Skip to main content Accessibility help
×
Home
Hostname: page-component-55597f9d44-mm7gn Total loading time: 0.611 Render date: 2022-08-10T20:46:11.467Z Has data issue: true Feature Flags: { "shouldUseShareProductTool": true, "shouldUseHypothesis": true, "isUnsiloEnabled": true, "useRatesEcommerce": false, "useNewApi": true } hasContentIssue true

Long-term olfactory dysfunction following coronavirus disease 2019 infection, routine neck dissection at salvage laryngectomy, parotid incidentalomas, and prescribing intranasal steroids in HIV infection

Published online by Cambridge University Press:  27 August 2021

Rights & Permissions[Opens in a new window]

Abstract

Type
Editorial
Copyright
Copyright © The Author(s), 2021. Published by Cambridge University Press

A key theme throughout the coronavirus disease 2019 (Covid-19) pandemic has been olfactory and taste dysfunction as a cardinal symptom of infection.Reference Jain, Kumar, Kaur, Baisla, Goyal and Pandey1Reference Fuccillo, Saibene, Canevini and Felisati4 It is also becoming increasingly apparent that, in a small proportion of individuals, the olfactory disturbance becomes chronic and likely permanent, and evidence is accumulating to support this.Reference Vaira, Hopkins, Petrocelli, Lechien, Chiesa-Estomba and Salzano5Reference Capelli and Gatti8 In a study by Leedman et al. in this month's issue of The Journal, 7 per cent of individuals in a study population of 56 individuals went on to develop chronic, severe olfactory dysfunction six months following diagnosis.Reference Leedman, Sheeraz, Sanfilippo, Edgar, D'Aulerio and Robb9 These results are comparable with the findings of previous studies published in both this journal and elsewhere.Reference Vaira, Hopkins, Petrocelli, Lechien, Chiesa-Estomba and Salzano5Reference Capelli and Gatti8 While this finding is not unexpected given that other respiratory and common cold viruses can cause olfactory neuritis and permanent olfactory dysfunction, it does serve to illustrate that even though the proportion of individuals affected by chronic olfactory dysfunction is relatively small, the absolute number of individuals affected has the potential to be large given the considerable number of patients affected by Covid-19.Reference McNeill, Ramakrishnan and Carrie10 Further research is required in this area to identify the exact pathogenic mechanisms responsible, and determine why some patients exhibit temporary disturbance whereas others go on to develop chronic, debilitating olfactory dysfunction, with the accompanying detrimental effect on quality of life that ensues as a result.Reference Vaira, Hopkins, Sandison, Manca, Machouchas and Turilli11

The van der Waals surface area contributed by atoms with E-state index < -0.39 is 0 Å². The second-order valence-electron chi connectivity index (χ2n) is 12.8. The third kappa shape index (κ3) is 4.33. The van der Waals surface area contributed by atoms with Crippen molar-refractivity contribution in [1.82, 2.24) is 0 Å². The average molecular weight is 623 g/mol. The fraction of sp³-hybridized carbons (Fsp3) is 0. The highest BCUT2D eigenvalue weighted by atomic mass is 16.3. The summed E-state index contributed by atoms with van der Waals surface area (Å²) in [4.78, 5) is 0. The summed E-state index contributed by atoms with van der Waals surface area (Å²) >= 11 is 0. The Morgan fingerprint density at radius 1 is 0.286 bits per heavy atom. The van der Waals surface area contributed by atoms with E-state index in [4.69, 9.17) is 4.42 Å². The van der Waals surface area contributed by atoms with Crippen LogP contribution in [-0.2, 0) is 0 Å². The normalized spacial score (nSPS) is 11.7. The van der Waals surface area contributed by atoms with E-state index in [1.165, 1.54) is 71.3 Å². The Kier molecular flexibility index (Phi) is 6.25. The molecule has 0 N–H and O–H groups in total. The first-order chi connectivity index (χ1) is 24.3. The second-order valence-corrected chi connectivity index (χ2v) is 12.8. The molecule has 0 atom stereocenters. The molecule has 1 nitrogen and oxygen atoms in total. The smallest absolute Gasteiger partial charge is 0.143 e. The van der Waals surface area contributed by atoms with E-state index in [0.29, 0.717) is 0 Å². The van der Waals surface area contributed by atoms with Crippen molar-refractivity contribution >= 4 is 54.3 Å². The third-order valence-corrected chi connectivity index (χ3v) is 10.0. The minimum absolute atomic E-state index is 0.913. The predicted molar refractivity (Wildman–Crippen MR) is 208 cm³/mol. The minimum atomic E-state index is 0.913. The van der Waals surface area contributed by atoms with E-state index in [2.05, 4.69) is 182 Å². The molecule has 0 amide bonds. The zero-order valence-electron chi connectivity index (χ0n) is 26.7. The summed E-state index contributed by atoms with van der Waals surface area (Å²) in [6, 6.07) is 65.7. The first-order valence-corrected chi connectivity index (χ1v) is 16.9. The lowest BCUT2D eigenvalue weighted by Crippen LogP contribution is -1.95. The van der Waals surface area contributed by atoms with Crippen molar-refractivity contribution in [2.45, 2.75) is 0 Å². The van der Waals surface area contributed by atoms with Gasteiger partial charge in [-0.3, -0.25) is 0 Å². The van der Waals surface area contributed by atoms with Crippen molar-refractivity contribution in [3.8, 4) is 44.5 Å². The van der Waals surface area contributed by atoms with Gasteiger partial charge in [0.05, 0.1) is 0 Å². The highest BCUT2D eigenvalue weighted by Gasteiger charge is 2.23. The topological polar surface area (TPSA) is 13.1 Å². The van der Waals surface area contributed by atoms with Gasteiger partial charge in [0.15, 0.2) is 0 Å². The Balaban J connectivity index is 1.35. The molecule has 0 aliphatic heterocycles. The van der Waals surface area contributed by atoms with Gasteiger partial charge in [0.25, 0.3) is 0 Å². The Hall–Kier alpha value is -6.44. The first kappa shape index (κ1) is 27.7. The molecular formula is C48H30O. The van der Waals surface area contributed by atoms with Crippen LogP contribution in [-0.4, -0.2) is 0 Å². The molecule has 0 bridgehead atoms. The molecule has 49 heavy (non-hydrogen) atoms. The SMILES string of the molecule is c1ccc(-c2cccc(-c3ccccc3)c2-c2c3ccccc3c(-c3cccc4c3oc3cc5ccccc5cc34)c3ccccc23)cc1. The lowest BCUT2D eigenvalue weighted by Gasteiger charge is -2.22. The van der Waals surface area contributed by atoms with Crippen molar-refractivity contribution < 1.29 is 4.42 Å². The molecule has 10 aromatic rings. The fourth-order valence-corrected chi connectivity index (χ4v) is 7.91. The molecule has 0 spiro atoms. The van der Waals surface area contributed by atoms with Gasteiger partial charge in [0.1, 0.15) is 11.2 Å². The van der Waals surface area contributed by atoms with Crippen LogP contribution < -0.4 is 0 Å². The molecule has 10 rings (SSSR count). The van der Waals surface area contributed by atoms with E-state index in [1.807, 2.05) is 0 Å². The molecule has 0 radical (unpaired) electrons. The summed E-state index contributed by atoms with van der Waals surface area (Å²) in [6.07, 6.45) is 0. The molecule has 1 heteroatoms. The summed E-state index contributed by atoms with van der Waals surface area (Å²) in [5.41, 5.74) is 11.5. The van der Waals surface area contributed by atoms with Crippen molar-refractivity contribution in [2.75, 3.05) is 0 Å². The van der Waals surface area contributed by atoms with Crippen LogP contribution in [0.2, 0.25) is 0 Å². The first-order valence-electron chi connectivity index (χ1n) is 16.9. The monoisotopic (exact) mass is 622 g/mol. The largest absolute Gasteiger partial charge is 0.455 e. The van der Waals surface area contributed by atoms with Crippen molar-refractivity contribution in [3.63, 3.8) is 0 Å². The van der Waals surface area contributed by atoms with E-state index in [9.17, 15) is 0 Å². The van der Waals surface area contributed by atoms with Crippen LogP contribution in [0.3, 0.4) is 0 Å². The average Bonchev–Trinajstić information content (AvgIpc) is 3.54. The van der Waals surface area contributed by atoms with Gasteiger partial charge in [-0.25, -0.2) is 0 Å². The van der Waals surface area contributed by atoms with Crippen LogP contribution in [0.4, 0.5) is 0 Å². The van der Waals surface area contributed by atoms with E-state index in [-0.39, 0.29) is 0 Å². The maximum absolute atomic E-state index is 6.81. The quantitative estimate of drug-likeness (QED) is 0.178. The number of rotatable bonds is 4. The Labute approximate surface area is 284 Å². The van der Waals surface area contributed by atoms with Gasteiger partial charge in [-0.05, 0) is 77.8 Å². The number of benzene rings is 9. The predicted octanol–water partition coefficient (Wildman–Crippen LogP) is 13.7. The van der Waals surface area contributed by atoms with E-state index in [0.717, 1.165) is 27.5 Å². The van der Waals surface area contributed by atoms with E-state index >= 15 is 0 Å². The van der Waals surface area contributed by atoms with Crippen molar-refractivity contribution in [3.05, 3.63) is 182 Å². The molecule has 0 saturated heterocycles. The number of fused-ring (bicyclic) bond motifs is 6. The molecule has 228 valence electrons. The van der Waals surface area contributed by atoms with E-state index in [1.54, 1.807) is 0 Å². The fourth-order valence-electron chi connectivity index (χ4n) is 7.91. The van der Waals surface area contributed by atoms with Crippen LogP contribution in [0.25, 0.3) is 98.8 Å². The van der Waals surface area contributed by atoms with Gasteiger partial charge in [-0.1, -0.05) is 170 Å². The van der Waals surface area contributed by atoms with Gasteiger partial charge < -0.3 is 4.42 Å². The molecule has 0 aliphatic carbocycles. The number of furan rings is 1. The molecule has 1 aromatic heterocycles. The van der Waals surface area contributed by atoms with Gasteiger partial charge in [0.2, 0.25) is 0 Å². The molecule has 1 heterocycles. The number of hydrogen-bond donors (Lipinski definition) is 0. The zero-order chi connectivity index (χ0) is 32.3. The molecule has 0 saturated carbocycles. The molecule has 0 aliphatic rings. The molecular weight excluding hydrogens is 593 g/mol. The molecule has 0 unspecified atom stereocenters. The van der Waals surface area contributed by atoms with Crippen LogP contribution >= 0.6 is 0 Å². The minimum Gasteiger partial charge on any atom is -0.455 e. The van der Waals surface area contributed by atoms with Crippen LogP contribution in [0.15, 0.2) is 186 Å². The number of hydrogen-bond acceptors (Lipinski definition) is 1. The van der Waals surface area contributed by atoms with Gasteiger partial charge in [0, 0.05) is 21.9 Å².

Neck dissection at the time of salvage laryngectomy for the node-negative neck is controversial.Reference Gouzos, Dale, Sethi, Foreman, Krishnan and Hodge12 Proponents argue that it leads to better local disease control with more accurate pathological staging. However, this comes at the price of potentially increased surgical morbidity and a potentially low yield of positive nodes. Sharma et al., in this month's issue, serve to address this question further by studying the role of simultaneous neck dissection at salvage laryngectomy in 171 patients who underwent salvage laryngectomy between 2000 and 2015.Reference Sharma, Chaukar, Bal and D'Cruz13 The occult nodal metastasis rate was 10.5 per cent. In addition, initial node-positive disease prior to commencing radiotherapy was a predictor of occult metastasis, and the authors argue that this group should be offered elective neck dissection.

In a systematic review in this month's issue, Seymour et al. study the effects of prescribing intranasal steroids in human immunodeficiency virus (HIV)-positive patients; this is a nicely written review which publicises a little known interaction.Reference Seymour, Robinson, Richardson, Mohammed, Williams and McGilligan14 Beclomethasone does not interact, as the authors agree in their conclusions; therefore, it would seem more sensible to consider using Betnesol® drops for induction treatment for nasal polyps, despite its high systemic bioavailability, rather than to change HIV medication in the first instance.

Finally, Thompson et al. systematically review parotid incidentalomas on positron emission tomography (PET) imaging.Reference Thompson, Nolli and Bannister15 Their review revealed that the commonest aetiologies were Warthin's tumours (30.8 per cent), pleomorphic adenomas (14.1 per cent) and metastases (15.1 per cent), with an overall malignancy rate of 30.4 per cent. Parotid incidentalomas, like thyroid incidentalomas, identified through fluorodeoxyglucose F18 (18-FDG) PET therefore require further investigation.

References

Jain, A, Kumar, L, Kaur, J, Baisla, T, Goyal, P, Pandey, AK et al. Olfactory and taste dysfunction in coronavirus disease 2019 patients: its prevalence and outcomes. J Laryngol Otol 2020;134:987–91CrossRefGoogle Scholar
Petrocelli, M, Ruggiero, F, Baietti, AM, Pandolfi, P, Salzano, G, Salzano, FA et al. Remote psychophysical evaluation of olfactory and gustatory functions in early-stage coronavirus disease 2019 patients: the Bologna experience of 300 cases. J Laryngol Otol 2020;134:571–6CrossRefGoogle ScholarPubMed